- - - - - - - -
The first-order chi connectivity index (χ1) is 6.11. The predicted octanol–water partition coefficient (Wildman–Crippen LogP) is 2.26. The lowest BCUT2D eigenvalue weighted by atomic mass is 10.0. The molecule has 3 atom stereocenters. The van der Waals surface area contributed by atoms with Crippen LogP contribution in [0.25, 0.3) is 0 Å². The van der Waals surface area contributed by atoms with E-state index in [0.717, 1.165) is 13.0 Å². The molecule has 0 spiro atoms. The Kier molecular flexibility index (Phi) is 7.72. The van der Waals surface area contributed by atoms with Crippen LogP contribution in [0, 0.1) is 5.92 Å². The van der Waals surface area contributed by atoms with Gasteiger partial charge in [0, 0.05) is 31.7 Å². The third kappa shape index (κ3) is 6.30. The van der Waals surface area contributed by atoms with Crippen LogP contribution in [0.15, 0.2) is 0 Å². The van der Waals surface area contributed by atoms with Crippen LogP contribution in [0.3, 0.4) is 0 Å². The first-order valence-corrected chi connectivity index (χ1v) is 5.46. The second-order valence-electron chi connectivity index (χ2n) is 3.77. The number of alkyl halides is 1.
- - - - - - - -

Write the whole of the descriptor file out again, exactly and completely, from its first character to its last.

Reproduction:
The first-order chi connectivity index (χ1) is 6.11. The predicted octanol–water partition coefficient (Wildman–Crippen LogP) is 2.26. The lowest BCUT2D eigenvalue weighted by atomic mass is 10.0. The molecule has 3 atom stereocenters. The van der Waals surface area contributed by atoms with Crippen LogP contribution in [0.25, 0.3) is 0 Å². The van der Waals surface area contributed by atoms with E-state index in [0.717, 1.165) is 13.0 Å². The molecule has 0 spiro atoms. The Kier molecular flexibility index (Phi) is 7.72. The van der Waals surface area contributed by atoms with Crippen LogP contribution in [0, 0.1) is 5.92 Å². The van der Waals surface area contributed by atoms with Gasteiger partial charge in [0, 0.05) is 31.7 Å². The third kappa shape index (κ3) is 6.30. The van der Waals surface area contributed by atoms with Crippen LogP contribution in [0.15, 0.2) is 0 Å². The van der Waals surface area contributed by atoms with Crippen LogP contribution in [0.3, 0.4) is 0 Å². The first-order valence-corrected chi connectivity index (χ1v) is 5.46. The second-order valence-electron chi connectivity index (χ2n) is 3.77. The number of alkyl halides is 1.